Cutting kitchen work top – how? What do I need?
Is this for the hob ? Yes you can cut the aperture in the worktop in-situ. You need a circular saw which you plunge in and cut along the marked out lines. It will chip the laminate (if you have laminate) to an extent although it should be masked by the lip of the hob. Reduce the laminate chipping by very slowly entering and existing with the plunge. Also a new/very sharp blade will help greatly. Finish off the cuts to the corners using a panel saw or if the corners need to be curved a jigsaw.
Alternatively avoid making a pig’s ear of it by employing someone who knows what he’s doing 🙂Posted 4 years agonealgloverMember
If the mrs talks me into it I’m gonna need to get a 90cm oven into a 60cm space ….
If your wanting to get rid of 30 cm of base unit your going to struggle ( unless you happen to have a 30cm unit there already)
You either know by looking at it what needs doing, or you don’t.
And as you are asking about it here, I guess you are in second category?)
Get someone who knows what they are doing to have a look at it is my advice.Posted 4 years ago
He mentions oven? I’m assuming he is swapping a 60cm free standing for a 90cm range?
Yes it can be cut in situ, but your not going to get the best results as its best to cut from the under side or with a router.
Mark your line, score with a Stanley and cut with a sharp hand saw. It will get a bit awkward near the wall. Fit metal strips.
Or as stated get someone in.
Russ (kitchen fitter)Posted 4 years agoBlazin-saddlesMember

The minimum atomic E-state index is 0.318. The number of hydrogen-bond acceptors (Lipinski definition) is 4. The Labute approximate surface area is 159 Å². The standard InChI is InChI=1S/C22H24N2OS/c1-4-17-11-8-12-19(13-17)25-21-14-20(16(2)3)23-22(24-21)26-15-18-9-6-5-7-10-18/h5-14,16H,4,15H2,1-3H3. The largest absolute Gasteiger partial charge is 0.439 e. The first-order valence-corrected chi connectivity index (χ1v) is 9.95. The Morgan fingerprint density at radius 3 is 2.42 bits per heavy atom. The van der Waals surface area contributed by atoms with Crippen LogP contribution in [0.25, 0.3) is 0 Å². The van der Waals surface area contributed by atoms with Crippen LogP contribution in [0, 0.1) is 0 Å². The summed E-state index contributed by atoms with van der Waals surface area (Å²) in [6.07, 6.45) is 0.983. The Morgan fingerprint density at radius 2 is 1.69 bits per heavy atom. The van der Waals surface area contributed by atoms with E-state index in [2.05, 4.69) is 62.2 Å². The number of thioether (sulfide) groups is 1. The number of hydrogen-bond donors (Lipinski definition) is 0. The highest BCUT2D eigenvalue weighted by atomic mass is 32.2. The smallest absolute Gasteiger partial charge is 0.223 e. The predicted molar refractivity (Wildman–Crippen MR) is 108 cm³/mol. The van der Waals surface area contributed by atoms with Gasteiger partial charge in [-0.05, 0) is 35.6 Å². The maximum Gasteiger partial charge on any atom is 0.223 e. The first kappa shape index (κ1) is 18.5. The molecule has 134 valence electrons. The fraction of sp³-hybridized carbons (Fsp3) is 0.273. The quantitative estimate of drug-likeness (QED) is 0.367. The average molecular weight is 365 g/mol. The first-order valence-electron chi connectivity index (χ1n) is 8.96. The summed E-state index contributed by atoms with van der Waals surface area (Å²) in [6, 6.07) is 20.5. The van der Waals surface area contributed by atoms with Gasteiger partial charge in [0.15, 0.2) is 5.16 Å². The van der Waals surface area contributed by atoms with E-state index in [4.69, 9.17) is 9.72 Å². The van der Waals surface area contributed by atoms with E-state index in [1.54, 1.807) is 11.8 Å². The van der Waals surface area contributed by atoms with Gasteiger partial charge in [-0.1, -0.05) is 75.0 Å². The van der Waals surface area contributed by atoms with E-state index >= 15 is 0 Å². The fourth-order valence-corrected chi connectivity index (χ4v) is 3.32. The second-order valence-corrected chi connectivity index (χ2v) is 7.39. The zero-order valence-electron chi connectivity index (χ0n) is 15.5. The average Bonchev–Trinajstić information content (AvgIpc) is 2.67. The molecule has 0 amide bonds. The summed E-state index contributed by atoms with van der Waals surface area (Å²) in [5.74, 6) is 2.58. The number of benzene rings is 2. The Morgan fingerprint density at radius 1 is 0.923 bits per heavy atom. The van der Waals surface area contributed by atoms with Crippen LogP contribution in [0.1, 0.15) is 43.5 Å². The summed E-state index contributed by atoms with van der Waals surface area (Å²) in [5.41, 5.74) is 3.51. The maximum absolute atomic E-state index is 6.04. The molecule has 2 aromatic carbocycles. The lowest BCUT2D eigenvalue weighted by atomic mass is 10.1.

As Neal’s comment,
are we talking changing a 60cm built under oven for a 90cm built under oven? If so it will require cabinet moving/deleting to make the space, this could possibly be done without removing the worktop depending on how the fitter attached the units to the wall, the hardware may be in the void at the back of the unit.
Are we talking a 60cm hob being changed for a 90cm one? If so most wider hobs have a similar cutout width to std ones. so the alteration might not be so hard.
I fit kitchens for a living and would have to think carefully about the task.Posted 4 years agoernie_lynchMember
So you want to cut across the whole width of the worktop then ? Ideally you need to remove the worktop and cut it upside with a circular saw with a very sharp blade. You’ll need to re-edge it. Near a free standing cooker I reckon metal edging strip looks OK and provides useful protection, though others might not agree concerning the aesthetic quality of this, otherwise you’ll have to get matching edging.Posted 4 years agotakisawa2Subscriber
I’m no kitchen fitter but I had to widen the slot for the fridge, so I used one of those hardpoint hand saws. I’m not too bad at wood bodging though. Just start slow. I carefully chain drilled a slot then let the saw do the work. Nice smooth strokes at the edge to stop chipping.
I bought a so called Professional jigsaw from Wickes once & ended up taking it back. Utter pants.Posted 4 years ago
What are you doing about the adjacent cabinet?Posted 4 years ago
Cut worktop, fit edging, fit bayonet for new cooker (gas safe plumber)
Stick cooker in new gap, cut plinth to suit.
You might need to pack the floor up if the tiles don’t go right back and there might be issues with wall tiles unless you sit the cooker slightly higher.
Your a bit far for me to do it but it ain’t a huge job, prob half day.pocketrocketMember
Is the new cooker on legs? i.e. can you see underneath it?
If so the first thing I’d be checking is whether your floor tiling goes all the way back to the wall or stops at the cabinet legs.
(unless of course you can get some matching tiles)
Also are there any wall units above? If there are, take a step back and have a look how everything else would work, as it could end up looking a bit odd.Posted 4 years agoBigJohnSubscriber
All I will add is that for neat jigsaw cuts you can get “cut down” blades (BR 101 is the code you’re looking for). Normal “cut up” ones splinter the top surface. Cut down blades leave a smooth(ish) top and a splintered underneath. You need to apply a bit more pressure to stop the saw riding up, but nothing much.
I use them all the time.Posted 4 years ago
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